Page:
3.2. Sample Correlation Coefficient

We have generated observations of correlated Nakagami-lognormal RVs following the methods described above. Hence, the sample coefficient correlation, , is calculated. samples of the sample correlation coefficient are obtained in order to estimate the bias and the variance of . The variance of depends strongly on the skewness of the marginal Nakagami-lognormal distributions as it was shown for different examples of the lognormal distribution in [30]. The skewness of the marginal Nakagami-lognormal distributions can be evaluated from (7) as where is the mean of , . The skewness, , increases with . For instance, the skewness oscillates from 3.55 to 12.11 with for shadowing standard deviations from 6 to 10 dB, respectively. Nevertheless, the skewness decreases slightly with the fading parameter, . For instance, for and and for and .

Figures 2, 3, and 4 show the bias and the standard deviation of as a function of the fast fading correlation coefficient, . The results correspond to spatial microdiversity, with , , and . In particular, the effect of the sample size, , and the number of samples, , on the variation of the standard deviation is illustrated in Figure 2. In this figure, the parameters of the distribution are and . The sample size, which corresponds to the number of observations used in simulations, is and , and the number of samples is , , and . Obviously, the higher the number of observations, , the smaller the standard deviation. Also, the standard deviation reduces as the fast fading correlation coefficient, , grows. Nevertheless, the standard deviation of is scarcely affected by the number of samples calculated; that is, equals 25, 50, and 100.

328732.fig.002
Figure 2: Standard deviation of the sample correlation coefficient as a function of the fast fading correlation coefficient for a number of observations and number of samples . The distribution parameters are , ;  dB.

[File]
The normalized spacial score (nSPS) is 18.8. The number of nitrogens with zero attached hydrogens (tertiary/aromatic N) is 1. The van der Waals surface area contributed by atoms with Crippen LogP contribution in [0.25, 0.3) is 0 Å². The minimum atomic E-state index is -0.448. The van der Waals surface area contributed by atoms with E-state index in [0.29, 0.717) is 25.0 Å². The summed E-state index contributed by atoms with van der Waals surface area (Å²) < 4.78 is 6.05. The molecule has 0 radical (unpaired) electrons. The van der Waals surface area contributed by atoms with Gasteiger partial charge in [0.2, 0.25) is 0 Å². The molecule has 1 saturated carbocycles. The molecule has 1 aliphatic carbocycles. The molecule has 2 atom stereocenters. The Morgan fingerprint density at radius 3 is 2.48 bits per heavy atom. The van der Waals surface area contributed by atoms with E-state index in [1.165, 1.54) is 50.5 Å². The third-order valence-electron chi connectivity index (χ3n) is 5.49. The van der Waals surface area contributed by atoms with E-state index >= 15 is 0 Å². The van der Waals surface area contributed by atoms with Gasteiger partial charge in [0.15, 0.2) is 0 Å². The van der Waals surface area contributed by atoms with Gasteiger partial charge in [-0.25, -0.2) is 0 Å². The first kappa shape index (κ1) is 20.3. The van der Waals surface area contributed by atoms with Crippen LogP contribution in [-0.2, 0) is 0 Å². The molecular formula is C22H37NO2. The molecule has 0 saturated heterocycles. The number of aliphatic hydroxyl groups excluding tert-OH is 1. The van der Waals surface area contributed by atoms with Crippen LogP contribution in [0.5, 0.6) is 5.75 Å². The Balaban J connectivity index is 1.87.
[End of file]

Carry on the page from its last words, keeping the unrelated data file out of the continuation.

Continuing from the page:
328732.fig.003
Figure 3: Standard deviation of the sample correlation coefficient as a function of the fast fading correlation coefficient for different parameters of the marginal distributions. The number of observations and number of samples are and , respectively.
328732.fig.004
Figure 4: Correlation coefficient and mean of the sample correlation coefficient as a function of the fast fading correlation coefficient for ,  dB and ,  dB. The correlation coefficient (analytical prediction) is in solid lines and the mean of the sample correlation coefficient in dashed lines. The number of observations is and the number of samples is .

In Figure 3, the effect of both the fading parameter, , and the shadowing standard deviation, , on the standard deviation of the sample correlation coefficient is analyzed for and . The standard deviation of the sample correlation coefficient depends strongly on the shadowing standard deviation. Also, it can be observed that the standard deviation of for decreases as grows. In general, the standard deviation of tends to reduce for high correlation coefficient values.

Figure 4 shows the mean of the sample correlation coefficient and the correlation coefficient given by (17), that is, the analytical prediction, as a function of the fast fading correlation coefficient. The simulations are performed for , and , . The number of observations is and the number of samples is , and . Generally speaking, the sample correlation coefficient is slightly positive biased for these values. This bias is higher for small fast fading correlation coefficients and for ; .